While fasting, the body experiences several changes. It starts becoming weak, blood pressures tends to drop, and there are some signs of skin eruption, headaches, nausea and diarrhea due to metabolic process that begins to rise in the body. Metabolic changes occur due to the conservation of protein of the muscle through the decrease of muscle protein turnover.
The first process that occur during prolonged fasting is the process in which the adipose tissues breakdown its triacylglycerol stores that provide glycerol and fatty acids to the blood. The fatty acids produced acts as a major fuel source to the body. The glycerol is changed to glucose, whereas the fatty acids are oxidized to form water and carbon dioxide by tissues such as muscles (Henning, pp. 199-214).
Muscles gradually reduce the consumption of ketone bodies produced from the fatty acids for its fuel. Ketone bodies are chemical compounds that the liver produces from fatty acids when there is low-food intake for the body cells to use it as energy instead of glucose. As a result, the ketone bodies’ concentration rises in the blood. The brain starts to consume these ketone bodies from the blood and then oxidizes them for energy. Consequently, the brain requires little glucose than usual after an overnight fast. The brain maintains the use of the little amount of glucose that oxidizes for energy and uses it as a source of carbon for the neurotransmitter synthesis. Overall, the body uses a little amount of glucose and; therefore, the liver produces less glucose per hour during the period of prolonged fasting than during shorter fasting periods (Alberts et al., pp. 65-79).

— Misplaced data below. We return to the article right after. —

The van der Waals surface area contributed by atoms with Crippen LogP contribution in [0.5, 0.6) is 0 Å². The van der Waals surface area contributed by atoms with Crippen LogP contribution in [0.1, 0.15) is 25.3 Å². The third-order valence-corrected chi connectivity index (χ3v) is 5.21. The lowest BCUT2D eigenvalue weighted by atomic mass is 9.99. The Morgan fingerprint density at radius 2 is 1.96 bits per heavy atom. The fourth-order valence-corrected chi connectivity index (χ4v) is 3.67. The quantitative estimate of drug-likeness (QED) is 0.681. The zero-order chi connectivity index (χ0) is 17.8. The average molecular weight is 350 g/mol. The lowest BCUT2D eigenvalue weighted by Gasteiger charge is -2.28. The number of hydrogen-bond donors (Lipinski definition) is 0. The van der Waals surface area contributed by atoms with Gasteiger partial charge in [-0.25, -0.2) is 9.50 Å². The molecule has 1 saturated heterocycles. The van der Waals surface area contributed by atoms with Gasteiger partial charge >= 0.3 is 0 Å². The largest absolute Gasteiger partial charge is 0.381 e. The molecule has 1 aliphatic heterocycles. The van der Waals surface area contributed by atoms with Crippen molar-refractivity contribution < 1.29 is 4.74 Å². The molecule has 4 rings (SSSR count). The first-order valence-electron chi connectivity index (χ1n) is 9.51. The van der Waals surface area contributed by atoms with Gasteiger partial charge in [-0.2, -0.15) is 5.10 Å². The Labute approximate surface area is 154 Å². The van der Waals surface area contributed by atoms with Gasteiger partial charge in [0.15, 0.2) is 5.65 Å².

Signs and Symptoms of Starvation
Starvation is a metabolic response experienced when the body lacks food. The first sign of this condition is stomach pain that begins within three to five days of fasting. Severe constipation occurs as there is no bowel movement due to lack of food. When people do not eat at all for some time, they experience fatigue, and their eyes appear sunken. The body temperature decreases and lastly the hands and feet swell showing symptoms of starvation (Keys, pp. 288-291).
Alberts B, Johnson A, Lewis J, et al. Molecular Biology of the Cell. New York: Garland Science, 2002:65-79. Print.
Henning, S.J. Gastrointestinal and liver physiology. American Journal of Physiology 241, 199- 214, 2010. Print.
Keys, A. Pioneers recollections in nutrition: from starvation to cholesterol. Journal of Nutrition 9: 288–291, 1998. Print.